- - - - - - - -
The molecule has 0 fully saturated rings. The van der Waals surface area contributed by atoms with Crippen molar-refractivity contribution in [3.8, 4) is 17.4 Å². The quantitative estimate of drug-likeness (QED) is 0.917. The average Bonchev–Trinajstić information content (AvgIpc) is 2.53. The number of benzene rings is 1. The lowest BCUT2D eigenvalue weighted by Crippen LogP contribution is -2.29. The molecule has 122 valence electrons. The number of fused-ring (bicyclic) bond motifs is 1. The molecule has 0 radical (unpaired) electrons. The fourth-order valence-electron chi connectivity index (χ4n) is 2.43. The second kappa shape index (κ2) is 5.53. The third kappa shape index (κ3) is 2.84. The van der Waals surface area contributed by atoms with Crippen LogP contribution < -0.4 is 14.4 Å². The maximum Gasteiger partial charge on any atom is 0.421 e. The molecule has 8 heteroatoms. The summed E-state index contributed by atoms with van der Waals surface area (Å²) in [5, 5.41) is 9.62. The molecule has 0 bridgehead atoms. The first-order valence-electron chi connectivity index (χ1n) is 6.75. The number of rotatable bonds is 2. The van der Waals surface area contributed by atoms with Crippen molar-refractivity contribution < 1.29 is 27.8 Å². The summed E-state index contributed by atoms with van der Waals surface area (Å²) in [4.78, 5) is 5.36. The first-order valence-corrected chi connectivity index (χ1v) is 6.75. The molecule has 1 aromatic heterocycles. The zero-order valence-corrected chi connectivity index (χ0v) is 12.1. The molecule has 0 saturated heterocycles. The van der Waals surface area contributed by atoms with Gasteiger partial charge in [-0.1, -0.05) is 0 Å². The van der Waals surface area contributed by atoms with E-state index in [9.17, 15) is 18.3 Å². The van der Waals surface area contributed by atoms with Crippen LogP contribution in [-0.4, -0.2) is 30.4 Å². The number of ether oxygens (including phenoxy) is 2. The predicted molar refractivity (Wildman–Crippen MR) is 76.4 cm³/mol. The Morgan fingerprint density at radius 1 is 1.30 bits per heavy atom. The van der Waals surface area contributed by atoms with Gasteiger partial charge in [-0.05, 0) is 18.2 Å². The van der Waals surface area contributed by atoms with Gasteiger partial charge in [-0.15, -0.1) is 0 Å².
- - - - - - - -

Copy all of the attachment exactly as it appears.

The molecule has 0 fully saturated rings. The van der Waals surface area contributed by atoms with Crippen molar-refractivity contribution in [3.8, 4) is 17.4 Å². The quantitative estimate of drug-likeness (QED) is 0.917. The average Bonchev–Trinajstić information content (AvgIpc) is 2.53. The number of benzene rings is 1. The lowest BCUT2D eigenvalue weighted by Crippen LogP contribution is -2.29. The molecule has 122 valence electrons. The number of fused-ring (bicyclic) bond motifs is 1. The molecule has 0 radical (unpaired) electrons. The fourth-order valence-electron chi connectivity index (χ4n) is 2.43. The second kappa shape index (κ2) is 5.53. The third kappa shape index (κ3) is 2.84. The van der Waals surface area contributed by atoms with Crippen LogP contribution < -0.4 is 14.4 Å². The maximum Gasteiger partial charge on any atom is 0.421 e. The molecule has 8 heteroatoms. The summed E-state index contributed by atoms with van der Waals surface area (Å²) in [5, 5.41) is 9.62. The molecule has 0 bridgehead atoms. The first-order valence-electron chi connectivity index (χ1n) is 6.75. The number of rotatable bonds is 2. The van der Waals surface area contributed by atoms with Crippen molar-refractivity contribution < 1.29 is 27.8 Å². The summed E-state index contributed by atoms with van der Waals surface area (Å²) in [4.78, 5) is 5.36. The first-order valence-corrected chi connectivity index (χ1v) is 6.75. The molecule has 1 aromatic heterocycles. The zero-order valence-corrected chi connectivity index (χ0v) is 12.1. The molecule has 0 saturated heterocycles. The van der Waals surface area contributed by atoms with Gasteiger partial charge in [-0.1, -0.05) is 0 Å². The van der Waals surface area contributed by atoms with E-state index in [9.17, 15) is 18.3 Å². The van der Waals surface area contributed by atoms with Crippen LogP contribution in [-0.4, -0.2) is 30.4 Å². The number of ether oxygens (including phenoxy) is 2. The predicted molar refractivity (Wildman–Crippen MR) is 76.4 cm³/mol. The Morgan fingerprint density at radius 1 is 1.30 bits per heavy atom. The van der Waals surface area contributed by atoms with Gasteiger partial charge in [-0.05, 0) is 18.2 Å². The van der Waals surface area contributed by atoms with Gasteiger partial charge in [-0.15, -0.1) is 0 Å².